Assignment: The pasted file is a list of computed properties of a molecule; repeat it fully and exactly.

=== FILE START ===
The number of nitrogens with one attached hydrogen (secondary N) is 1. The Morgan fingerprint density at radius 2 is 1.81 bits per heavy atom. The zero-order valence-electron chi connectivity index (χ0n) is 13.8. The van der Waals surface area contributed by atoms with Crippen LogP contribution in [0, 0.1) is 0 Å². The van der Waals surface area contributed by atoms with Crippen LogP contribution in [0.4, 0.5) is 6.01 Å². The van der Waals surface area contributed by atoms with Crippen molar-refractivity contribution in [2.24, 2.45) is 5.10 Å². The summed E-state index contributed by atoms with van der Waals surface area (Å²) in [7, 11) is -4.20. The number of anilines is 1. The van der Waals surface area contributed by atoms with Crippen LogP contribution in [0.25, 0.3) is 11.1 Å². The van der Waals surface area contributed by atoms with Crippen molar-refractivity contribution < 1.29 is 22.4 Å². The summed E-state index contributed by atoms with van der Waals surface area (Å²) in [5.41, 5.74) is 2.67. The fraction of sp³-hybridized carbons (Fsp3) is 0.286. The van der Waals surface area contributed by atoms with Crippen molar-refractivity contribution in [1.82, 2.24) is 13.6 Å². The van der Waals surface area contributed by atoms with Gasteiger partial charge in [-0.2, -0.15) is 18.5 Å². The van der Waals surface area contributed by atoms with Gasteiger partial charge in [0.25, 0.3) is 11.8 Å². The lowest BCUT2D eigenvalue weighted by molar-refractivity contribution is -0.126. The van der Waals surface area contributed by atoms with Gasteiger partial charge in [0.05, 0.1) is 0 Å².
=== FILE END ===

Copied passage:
The number of nitrogens with one attached hydrogen (secondary N) is 1. The Morgan fingerprint density at radius 2 is 1.81 bits per heavy atom. The zero-order valence-electron chi connectivity index (χ0n) is 13.8. The van der Waals surface area contributed by atoms with Crippen LogP contribution in [0, 0.1) is 0 Å². The van der Waals surface area contributed by atoms with Crippen LogP contribution in [0.4, 0.5) is 6.01 Å². The van der Waals surface area contributed by atoms with Crippen molar-refractivity contribution in [2.24, 2.45) is 5.10 Å². The summed E-state index contributed by atoms with van der Waals surface area (Å²) in [7, 11) is -4.20. The number of anilines is 1. The van der Waals surface area contributed by atoms with Crippen LogP contribution in [0.25, 0.3) is 11.1 Å². The van der Waals surface area contributed by atoms with Crippen molar-refractivity contribution < 1.29 is 22.4 Å². The summed E-state index contributed by atoms with van der Waals surface area (Å²) in [5.41, 5.74) is 2.67. The fraction of sp³-hybridized carbons (Fsp3) is 0.286. The van der Waals surface area contributed by atoms with Crippen molar-refractivity contribution in [1.82, 2.24) is 13.6 Å². The van der Waals surface area contributed by atoms with Gasteiger partial charge in [-0.2, -0.15) is 18.5 Å². The van der Waals surface area contributed by atoms with Gasteiger partial charge in [0.25, 0.3) is 11.8 Å². The lowest BCUT2D eigenvalue weighted by molar-refractivity contribution is -0.126. The van der Waals surface area contributed by atoms with Gasteiger partial charge in [0.05, 0.1) is 0 Å².